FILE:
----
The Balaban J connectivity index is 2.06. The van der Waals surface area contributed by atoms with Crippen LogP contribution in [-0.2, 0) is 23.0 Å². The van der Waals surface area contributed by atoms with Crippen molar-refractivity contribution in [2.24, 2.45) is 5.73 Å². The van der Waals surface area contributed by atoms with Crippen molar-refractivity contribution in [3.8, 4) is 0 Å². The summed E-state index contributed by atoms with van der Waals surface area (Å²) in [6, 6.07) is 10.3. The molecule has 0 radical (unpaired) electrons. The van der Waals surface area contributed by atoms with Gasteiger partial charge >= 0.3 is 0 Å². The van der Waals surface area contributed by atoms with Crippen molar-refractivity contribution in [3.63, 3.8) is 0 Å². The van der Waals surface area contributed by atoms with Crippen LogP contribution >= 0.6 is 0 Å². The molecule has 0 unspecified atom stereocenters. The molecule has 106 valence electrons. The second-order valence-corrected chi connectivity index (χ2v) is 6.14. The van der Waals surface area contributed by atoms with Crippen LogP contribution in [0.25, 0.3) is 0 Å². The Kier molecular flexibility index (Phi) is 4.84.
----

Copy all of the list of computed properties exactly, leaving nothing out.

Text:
The Balaban J connectivity index is 2.06. The van der Waals surface area contributed by atoms with Crippen LogP contribution in [-0.2, 0) is 23.0 Å². The van der Waals surface area contributed by atoms with Crippen molar-refractivity contribution in [2.24, 2.45) is 5.73 Å². The van der Waals surface area contributed by atoms with Crippen molar-refractivity contribution in [3.8, 4) is 0 Å². The summed E-state index contributed by atoms with van der Waals surface area (Å²) in [6, 6.07) is 10.3. The molecule has 0 radical (unpaired) electrons. The van der Waals surface area contributed by atoms with Gasteiger partial charge >= 0.3 is 0 Å². The van der Waals surface area contributed by atoms with Crippen molar-refractivity contribution in [3.63, 3.8) is 0 Å². The van der Waals surface area contributed by atoms with Crippen LogP contribution >= 0.6 is 0 Å². The molecule has 0 unspecified atom stereocenters. The molecule has 106 valence electrons. The second-order valence-corrected chi connectivity index (χ2v) is 6.14. The van der Waals surface area contributed by atoms with Crippen LogP contribution in [0.25, 0.3) is 0 Å². The Kier molecular flexibility index (Phi) is 4.84.